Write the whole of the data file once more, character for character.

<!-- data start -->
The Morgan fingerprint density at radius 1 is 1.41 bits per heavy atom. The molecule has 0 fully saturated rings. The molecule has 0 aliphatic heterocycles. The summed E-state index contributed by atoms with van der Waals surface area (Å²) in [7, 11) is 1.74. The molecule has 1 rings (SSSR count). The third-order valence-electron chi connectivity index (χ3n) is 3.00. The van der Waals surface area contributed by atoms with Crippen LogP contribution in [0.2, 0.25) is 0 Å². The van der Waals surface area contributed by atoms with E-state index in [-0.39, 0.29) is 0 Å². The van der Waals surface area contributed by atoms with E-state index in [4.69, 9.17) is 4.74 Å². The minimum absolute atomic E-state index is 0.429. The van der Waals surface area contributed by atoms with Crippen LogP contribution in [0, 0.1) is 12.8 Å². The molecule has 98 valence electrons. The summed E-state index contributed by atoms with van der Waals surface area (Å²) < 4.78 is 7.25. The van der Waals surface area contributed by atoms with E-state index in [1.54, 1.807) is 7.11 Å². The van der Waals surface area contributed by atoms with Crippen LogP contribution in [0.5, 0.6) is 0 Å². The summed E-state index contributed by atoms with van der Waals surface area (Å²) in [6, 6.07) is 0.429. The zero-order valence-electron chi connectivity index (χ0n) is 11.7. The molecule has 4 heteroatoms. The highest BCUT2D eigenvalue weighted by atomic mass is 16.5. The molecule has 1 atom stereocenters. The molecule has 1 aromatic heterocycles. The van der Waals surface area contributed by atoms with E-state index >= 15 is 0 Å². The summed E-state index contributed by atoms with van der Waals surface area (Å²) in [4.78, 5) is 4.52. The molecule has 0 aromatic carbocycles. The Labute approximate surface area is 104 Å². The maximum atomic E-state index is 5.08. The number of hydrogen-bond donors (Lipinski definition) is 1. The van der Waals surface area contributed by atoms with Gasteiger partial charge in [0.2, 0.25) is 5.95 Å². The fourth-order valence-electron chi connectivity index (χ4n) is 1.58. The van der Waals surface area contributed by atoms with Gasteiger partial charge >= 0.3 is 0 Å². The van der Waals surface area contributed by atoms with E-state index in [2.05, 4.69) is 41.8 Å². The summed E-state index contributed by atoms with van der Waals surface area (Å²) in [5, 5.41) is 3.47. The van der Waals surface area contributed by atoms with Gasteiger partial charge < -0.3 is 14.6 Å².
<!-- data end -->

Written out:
The Morgan fingerprint density at radius 1 is 1.41 bits per heavy atom. The molecule has 0 fully saturated rings. The molecule has 0 aliphatic heterocycles. The summed E-state index contributed by atoms with van der Waals surface area (Å²) in [7, 11) is 1.74. The molecule has 1 rings (SSSR count). The third-order valence-electron chi connectivity index (χ3n) is 3.00. The van der Waals surface area contributed by atoms with Crippen LogP contribution in [0.2, 0.25) is 0 Å². The van der Waals surface area contributed by atoms with E-state index in [-0.39, 0.29) is 0 Å². The van der Waals surface area contributed by atoms with E-state index in [4.69, 9.17) is 4.74 Å². The minimum absolute atomic E-state index is 0.429. The van der Waals surface area contributed by atoms with Crippen LogP contribution in [0, 0.1) is 12.8 Å². The molecule has 98 valence electrons. The summed E-state index contributed by atoms with van der Waals surface area (Å²) < 4.78 is 7.25. The van der Waals surface area contributed by atoms with E-state index in [1.54, 1.807) is 7.11 Å². The van der Waals surface area contributed by atoms with Crippen LogP contribution in [0.5, 0.6) is 0 Å². The summed E-state index contributed by atoms with van der Waals surface area (Å²) in [6, 6.07) is 0.429. The zero-order valence-electron chi connectivity index (χ0n) is 11.7. The molecule has 4 heteroatoms. The highest BCUT2D eigenvalue weighted by atomic mass is 16.5. The molecule has 1 atom stereocenters. The molecule has 1 aromatic heterocycles. The van der Waals surface area contributed by atoms with E-state index >= 15 is 0 Å². The summed E-state index contributed by atoms with van der Waals surface area (Å²) in [4.78, 5) is 4.52. The molecule has 0 aromatic carbocycles. The Labute approximate surface area is 104 Å². The maximum atomic E-state index is 5.08. The number of hydrogen-bond donors (Lipinski definition) is 1. The van der Waals surface area contributed by atoms with Gasteiger partial charge in [0.2, 0.25) is 5.95 Å². The fourth-order valence-electron chi connectivity index (χ4n) is 1.58. The van der Waals surface area contributed by atoms with Gasteiger partial charge >= 0.3 is 0 Å². The van der Waals surface area contributed by atoms with E-state index in [2.05, 4.69) is 41.8 Å². The summed E-state index contributed by atoms with van der Waals surface area (Å²) in [5, 5.41) is 3.47. The van der Waals surface area contributed by atoms with Gasteiger partial charge < -0.3 is 14.6 Å².